Chemical compounds that mimic or block some of the actions of the steroid hormone oestradiol, have created public concern primarily because of potential adverse reproductive effects in wildlife and humans. Many studies, in vivo and in vitro, have revealed abnormal reproductive function following exposure to these compounds. The number of chemicals known to have the potential to modulate endocrine functions is increasing. In contrast to humans and wildlife, the potential reproductive effects of exposure of domestic animals to endocrine disrupting compounds (EDC) have been studied little. The aim of this overview is to evaluate the possible contribution of EDC to reproductive failure in domestic ruminants.
Sources and classes of EDC are discussed as well as their structure and the modes of hormone disruption. Endocrine disrupting agents may interfere with the reproductive processes of both males and females at several points of the reproductive cycle and through a range of physiological mechanisms. Extrapolating from the results obtained with laboratory animals, the mechanisms whereby infertility in domestic ruminants might be expressed by exposure to EDC through contaminated food and drinking water are addressed.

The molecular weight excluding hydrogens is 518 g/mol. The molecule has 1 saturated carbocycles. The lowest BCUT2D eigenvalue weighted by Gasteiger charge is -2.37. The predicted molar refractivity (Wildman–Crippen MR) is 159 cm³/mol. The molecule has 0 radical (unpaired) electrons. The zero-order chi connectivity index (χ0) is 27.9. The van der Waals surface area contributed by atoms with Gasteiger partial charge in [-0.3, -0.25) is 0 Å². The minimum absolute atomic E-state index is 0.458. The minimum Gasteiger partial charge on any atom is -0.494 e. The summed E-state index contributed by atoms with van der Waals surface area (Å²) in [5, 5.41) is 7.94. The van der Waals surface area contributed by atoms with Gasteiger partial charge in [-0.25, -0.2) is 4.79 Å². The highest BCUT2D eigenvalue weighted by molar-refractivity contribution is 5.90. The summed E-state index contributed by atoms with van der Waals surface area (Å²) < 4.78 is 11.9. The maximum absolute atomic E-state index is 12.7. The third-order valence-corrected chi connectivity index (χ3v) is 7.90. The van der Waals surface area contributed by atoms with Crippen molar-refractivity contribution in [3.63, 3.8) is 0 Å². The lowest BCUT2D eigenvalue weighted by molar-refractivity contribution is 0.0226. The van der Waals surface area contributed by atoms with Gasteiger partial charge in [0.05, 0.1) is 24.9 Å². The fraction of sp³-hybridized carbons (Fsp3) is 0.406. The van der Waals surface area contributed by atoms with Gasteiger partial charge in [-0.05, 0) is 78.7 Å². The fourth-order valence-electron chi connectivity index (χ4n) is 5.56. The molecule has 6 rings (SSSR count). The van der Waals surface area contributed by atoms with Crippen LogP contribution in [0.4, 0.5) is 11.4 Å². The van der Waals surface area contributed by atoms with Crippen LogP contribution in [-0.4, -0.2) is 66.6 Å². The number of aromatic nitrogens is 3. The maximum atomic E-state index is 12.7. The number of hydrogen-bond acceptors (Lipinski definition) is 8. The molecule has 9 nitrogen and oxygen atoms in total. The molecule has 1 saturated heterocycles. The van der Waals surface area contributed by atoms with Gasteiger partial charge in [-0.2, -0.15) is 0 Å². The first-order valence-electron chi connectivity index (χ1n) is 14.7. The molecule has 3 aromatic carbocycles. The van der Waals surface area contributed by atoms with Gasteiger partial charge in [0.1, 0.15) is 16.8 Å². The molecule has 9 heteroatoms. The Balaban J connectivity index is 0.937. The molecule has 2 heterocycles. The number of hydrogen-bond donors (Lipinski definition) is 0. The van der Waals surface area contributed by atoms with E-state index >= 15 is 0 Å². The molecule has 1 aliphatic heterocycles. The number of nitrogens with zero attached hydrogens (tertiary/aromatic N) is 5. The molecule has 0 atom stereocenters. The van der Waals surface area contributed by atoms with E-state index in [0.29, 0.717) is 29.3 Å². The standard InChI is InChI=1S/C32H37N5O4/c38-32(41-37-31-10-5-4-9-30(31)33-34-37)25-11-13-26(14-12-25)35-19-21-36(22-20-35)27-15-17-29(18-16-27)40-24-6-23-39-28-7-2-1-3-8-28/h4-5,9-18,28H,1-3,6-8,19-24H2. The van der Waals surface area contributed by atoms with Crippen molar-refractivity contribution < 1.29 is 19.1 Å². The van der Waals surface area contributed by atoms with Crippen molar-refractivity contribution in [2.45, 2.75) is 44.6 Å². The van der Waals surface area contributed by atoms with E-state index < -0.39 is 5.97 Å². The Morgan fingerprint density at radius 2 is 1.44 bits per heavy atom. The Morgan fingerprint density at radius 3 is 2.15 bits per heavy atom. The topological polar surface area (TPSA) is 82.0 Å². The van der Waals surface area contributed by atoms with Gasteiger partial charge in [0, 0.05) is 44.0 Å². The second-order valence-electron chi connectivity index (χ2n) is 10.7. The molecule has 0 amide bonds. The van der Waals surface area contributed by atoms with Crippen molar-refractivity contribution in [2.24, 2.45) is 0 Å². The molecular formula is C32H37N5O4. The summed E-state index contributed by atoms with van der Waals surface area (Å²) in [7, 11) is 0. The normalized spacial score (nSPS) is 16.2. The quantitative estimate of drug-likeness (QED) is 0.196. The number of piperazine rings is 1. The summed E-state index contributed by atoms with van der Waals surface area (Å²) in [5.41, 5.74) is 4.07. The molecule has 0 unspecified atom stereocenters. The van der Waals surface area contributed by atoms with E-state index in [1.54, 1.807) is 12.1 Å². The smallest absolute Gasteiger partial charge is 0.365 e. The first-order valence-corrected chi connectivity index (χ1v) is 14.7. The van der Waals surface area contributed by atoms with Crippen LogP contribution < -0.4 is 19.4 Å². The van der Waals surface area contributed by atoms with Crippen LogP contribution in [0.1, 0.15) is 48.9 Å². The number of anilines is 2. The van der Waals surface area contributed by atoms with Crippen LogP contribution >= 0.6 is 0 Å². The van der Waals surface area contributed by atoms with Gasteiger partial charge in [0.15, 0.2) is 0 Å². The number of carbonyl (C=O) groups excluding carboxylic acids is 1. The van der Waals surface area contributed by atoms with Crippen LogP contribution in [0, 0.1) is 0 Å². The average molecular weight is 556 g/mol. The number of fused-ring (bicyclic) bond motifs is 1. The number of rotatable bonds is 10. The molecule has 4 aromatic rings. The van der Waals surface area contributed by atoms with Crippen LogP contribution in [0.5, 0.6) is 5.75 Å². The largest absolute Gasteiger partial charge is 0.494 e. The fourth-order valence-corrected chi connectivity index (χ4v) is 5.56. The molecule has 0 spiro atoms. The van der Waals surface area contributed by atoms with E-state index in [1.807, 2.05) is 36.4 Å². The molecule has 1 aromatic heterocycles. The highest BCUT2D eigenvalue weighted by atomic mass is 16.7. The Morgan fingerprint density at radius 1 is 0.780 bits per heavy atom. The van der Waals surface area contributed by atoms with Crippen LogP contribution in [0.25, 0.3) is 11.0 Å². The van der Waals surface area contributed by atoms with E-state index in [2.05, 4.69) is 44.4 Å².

A preliminary risk assessment is included and it is concluded that under certain circumstances there may be a significantly enhanced intake of oestrogenic hormones and EDC through sewage-contaminated water or soil-contaminated herbage. The physiological consequences for domestic ruminants of EDC ingestion, at the rates estimated, are largely unknown. However, the levels of exposure to oestrogenic hormones and phthalates in grazing ruminants are such that when studying fertility problems in high-yielding dairy cattle the impacts of exposure to endocrine disruptors via the food and drinking water cannot be neglected.